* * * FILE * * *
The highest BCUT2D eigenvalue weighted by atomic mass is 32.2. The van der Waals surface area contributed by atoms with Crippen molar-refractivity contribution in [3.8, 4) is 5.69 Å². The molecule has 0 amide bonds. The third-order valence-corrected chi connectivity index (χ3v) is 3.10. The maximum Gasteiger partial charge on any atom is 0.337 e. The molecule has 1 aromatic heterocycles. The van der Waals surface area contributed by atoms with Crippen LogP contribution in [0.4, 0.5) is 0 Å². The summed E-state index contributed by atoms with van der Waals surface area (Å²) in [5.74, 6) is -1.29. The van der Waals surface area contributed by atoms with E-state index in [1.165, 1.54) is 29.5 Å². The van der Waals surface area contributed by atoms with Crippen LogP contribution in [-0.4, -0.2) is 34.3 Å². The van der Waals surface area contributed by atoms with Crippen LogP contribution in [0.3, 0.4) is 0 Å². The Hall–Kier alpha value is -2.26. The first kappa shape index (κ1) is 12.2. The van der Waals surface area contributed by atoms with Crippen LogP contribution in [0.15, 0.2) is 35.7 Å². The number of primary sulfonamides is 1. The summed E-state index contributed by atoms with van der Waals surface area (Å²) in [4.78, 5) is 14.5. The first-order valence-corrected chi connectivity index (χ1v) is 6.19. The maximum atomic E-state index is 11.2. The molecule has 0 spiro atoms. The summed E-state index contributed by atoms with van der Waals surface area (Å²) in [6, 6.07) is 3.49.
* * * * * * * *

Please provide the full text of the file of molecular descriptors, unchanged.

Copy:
The highest BCUT2D eigenvalue weighted by atomic mass is 32.2. The van der Waals surface area contributed by atoms with Crippen molar-refractivity contribution in [3.8, 4) is 5.69 Å². The molecule has 0 amide bonds. The third-order valence-corrected chi connectivity index (χ3v) is 3.10. The maximum Gasteiger partial charge on any atom is 0.337 e. The molecule has 1 aromatic heterocycles. The van der Waals surface area contributed by atoms with Crippen LogP contribution in [0.4, 0.5) is 0 Å². The summed E-state index contributed by atoms with van der Waals surface area (Å²) in [5.74, 6) is -1.29. The van der Waals surface area contributed by atoms with E-state index in [1.165, 1.54) is 29.5 Å². The van der Waals surface area contributed by atoms with Crippen LogP contribution in [-0.4, -0.2) is 34.3 Å². The van der Waals surface area contributed by atoms with Crippen LogP contribution in [0.3, 0.4) is 0 Å². The Hall–Kier alpha value is -2.26. The first kappa shape index (κ1) is 12.2. The van der Waals surface area contributed by atoms with Crippen LogP contribution in [0.15, 0.2) is 35.7 Å². The number of primary sulfonamides is 1. The summed E-state index contributed by atoms with van der Waals surface area (Å²) in [4.78, 5) is 14.5. The first-order valence-corrected chi connectivity index (χ1v) is 6.19. The maximum atomic E-state index is 11.2. The molecule has 0 spiro atoms. The summed E-state index contributed by atoms with van der Waals surface area (Å²) in [6, 6.07) is 3.49.